There's an elephant in the room. The c-bomb fell in our laps two years ago today.
It's been a while since we've given any update, mostly because there's not a lot to tell right now. The idea is that the I-131 I had in November will continue to work for six months, or approximately until May.
My next set of scans and labs have been scheduled towards the end of May. I see the endocrinologist the week after that to get the results, and then it's just a matter of figuring out what to do next based on what we find out.
It's been a matter of one day at a time for two years, and I wish I had a better premonition than to say we really have no idea what to expect. The Hater says that I'm a pessimist, but I would totally disagree.
A pessimist would claim that the cancer is still growing, that the scans will reveal persisting or new hot spots, but none of it would matter because we're all going to die anyway. Conversely, an optimist would claim that everything will be clean and my tumor marker will be zero, but it wouldn't matter because life is grand.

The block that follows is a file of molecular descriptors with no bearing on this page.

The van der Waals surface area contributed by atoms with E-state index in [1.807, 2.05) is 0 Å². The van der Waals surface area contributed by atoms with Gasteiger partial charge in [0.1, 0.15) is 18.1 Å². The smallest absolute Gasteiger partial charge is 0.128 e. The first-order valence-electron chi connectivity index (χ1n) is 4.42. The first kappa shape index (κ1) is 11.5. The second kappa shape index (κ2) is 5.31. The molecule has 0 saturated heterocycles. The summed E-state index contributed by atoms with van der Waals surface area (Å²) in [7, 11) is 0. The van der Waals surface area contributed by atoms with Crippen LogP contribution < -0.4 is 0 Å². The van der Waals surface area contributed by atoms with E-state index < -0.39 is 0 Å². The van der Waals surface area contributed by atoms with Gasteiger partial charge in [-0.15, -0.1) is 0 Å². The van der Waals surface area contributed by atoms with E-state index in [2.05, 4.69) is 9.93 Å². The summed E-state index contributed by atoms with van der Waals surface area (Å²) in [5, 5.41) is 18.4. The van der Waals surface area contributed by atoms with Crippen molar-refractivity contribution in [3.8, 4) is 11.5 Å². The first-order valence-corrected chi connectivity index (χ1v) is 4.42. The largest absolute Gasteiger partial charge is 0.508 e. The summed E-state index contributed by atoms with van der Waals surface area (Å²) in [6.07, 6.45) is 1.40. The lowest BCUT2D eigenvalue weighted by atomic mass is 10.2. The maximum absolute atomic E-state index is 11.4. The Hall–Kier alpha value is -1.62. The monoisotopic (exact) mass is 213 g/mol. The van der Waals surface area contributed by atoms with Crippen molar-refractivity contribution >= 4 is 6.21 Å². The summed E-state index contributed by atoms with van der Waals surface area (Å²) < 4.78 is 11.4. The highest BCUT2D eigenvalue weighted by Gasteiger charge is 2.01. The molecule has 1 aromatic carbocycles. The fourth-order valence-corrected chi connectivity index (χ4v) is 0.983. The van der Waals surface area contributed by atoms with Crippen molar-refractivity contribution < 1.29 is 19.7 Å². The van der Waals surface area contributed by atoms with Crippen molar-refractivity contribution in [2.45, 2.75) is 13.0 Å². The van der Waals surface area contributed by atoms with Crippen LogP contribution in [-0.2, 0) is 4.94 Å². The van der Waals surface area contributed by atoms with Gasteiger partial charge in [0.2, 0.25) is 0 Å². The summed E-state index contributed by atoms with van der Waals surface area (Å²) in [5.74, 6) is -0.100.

I don't really think I'm an optimist, either. Not in this situation, anyway.
I'd like to think I'm taking a realistic approach to this dog and pony show, but I honestly think I'm too close to realistically look at anything.
This leaves us with few labeling options. If we ignore the laws of mutual exclusivity, you might say I'm waiting with clouded realistic expectations that have slightly optimistic undertones, except for the pessimistic moments. That's not to say it's a collectively exhaustive situation either, because some days I don't think about it altogether.
Some days I just hope that we have fudgecicles in the freezer.
Easter is a time of hopeful optimism, a time to rejoice that no matter what mokeys we're carrying around now, there is hope that someday it'll all be gravy. And not just any gravy -- we're talking warm chocolate gravy that's simply divine.